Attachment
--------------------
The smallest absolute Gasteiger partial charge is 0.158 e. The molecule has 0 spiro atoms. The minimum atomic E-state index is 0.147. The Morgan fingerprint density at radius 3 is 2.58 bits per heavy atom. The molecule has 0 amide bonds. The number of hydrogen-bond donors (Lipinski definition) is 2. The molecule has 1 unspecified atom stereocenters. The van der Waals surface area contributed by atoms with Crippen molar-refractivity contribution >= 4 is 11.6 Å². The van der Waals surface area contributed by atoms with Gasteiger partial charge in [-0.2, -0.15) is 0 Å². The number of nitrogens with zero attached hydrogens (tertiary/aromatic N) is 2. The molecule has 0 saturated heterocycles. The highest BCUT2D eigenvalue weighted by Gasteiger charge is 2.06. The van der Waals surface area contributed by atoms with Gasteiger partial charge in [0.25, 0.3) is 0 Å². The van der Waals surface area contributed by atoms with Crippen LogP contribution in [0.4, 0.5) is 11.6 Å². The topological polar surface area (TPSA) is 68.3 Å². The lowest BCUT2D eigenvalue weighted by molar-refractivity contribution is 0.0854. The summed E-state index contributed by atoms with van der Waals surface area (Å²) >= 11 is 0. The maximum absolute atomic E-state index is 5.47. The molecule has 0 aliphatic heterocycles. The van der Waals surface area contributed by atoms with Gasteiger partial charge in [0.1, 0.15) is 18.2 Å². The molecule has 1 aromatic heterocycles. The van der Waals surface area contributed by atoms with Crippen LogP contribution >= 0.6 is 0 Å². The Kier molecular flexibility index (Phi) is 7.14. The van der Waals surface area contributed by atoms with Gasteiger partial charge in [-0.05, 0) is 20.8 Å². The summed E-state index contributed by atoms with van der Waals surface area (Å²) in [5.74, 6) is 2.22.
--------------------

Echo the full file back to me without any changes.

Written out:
The smallest absolute Gasteiger partial charge is 0.158 e. The molecule has 0 spiro atoms. The minimum atomic E-state index is 0.147. The Morgan fingerprint density at radius 3 is 2.58 bits per heavy atom. The molecule has 0 amide bonds. The number of hydrogen-bond donors (Lipinski definition) is 2. The molecule has 1 unspecified atom stereocenters. The van der Waals surface area contributed by atoms with Crippen molar-refractivity contribution >= 4 is 11.6 Å². The van der Waals surface area contributed by atoms with Gasteiger partial charge in [-0.2, -0.15) is 0 Å². The number of nitrogens with zero attached hydrogens (tertiary/aromatic N) is 2. The molecule has 0 saturated heterocycles. The highest BCUT2D eigenvalue weighted by Gasteiger charge is 2.06. The van der Waals surface area contributed by atoms with Gasteiger partial charge in [0.25, 0.3) is 0 Å². The van der Waals surface area contributed by atoms with Crippen LogP contribution in [0.4, 0.5) is 11.6 Å². The topological polar surface area (TPSA) is 68.3 Å². The lowest BCUT2D eigenvalue weighted by molar-refractivity contribution is 0.0854. The summed E-state index contributed by atoms with van der Waals surface area (Å²) >= 11 is 0. The maximum absolute atomic E-state index is 5.47. The molecule has 0 aliphatic heterocycles. The van der Waals surface area contributed by atoms with Gasteiger partial charge in [0.1, 0.15) is 18.2 Å². The molecule has 1 aromatic heterocycles. The van der Waals surface area contributed by atoms with Crippen LogP contribution >= 0.6 is 0 Å². The Kier molecular flexibility index (Phi) is 7.14. The van der Waals surface area contributed by atoms with Gasteiger partial charge in [-0.05, 0) is 20.8 Å². The summed E-state index contributed by atoms with van der Waals surface area (Å²) in [5.74, 6) is 2.22.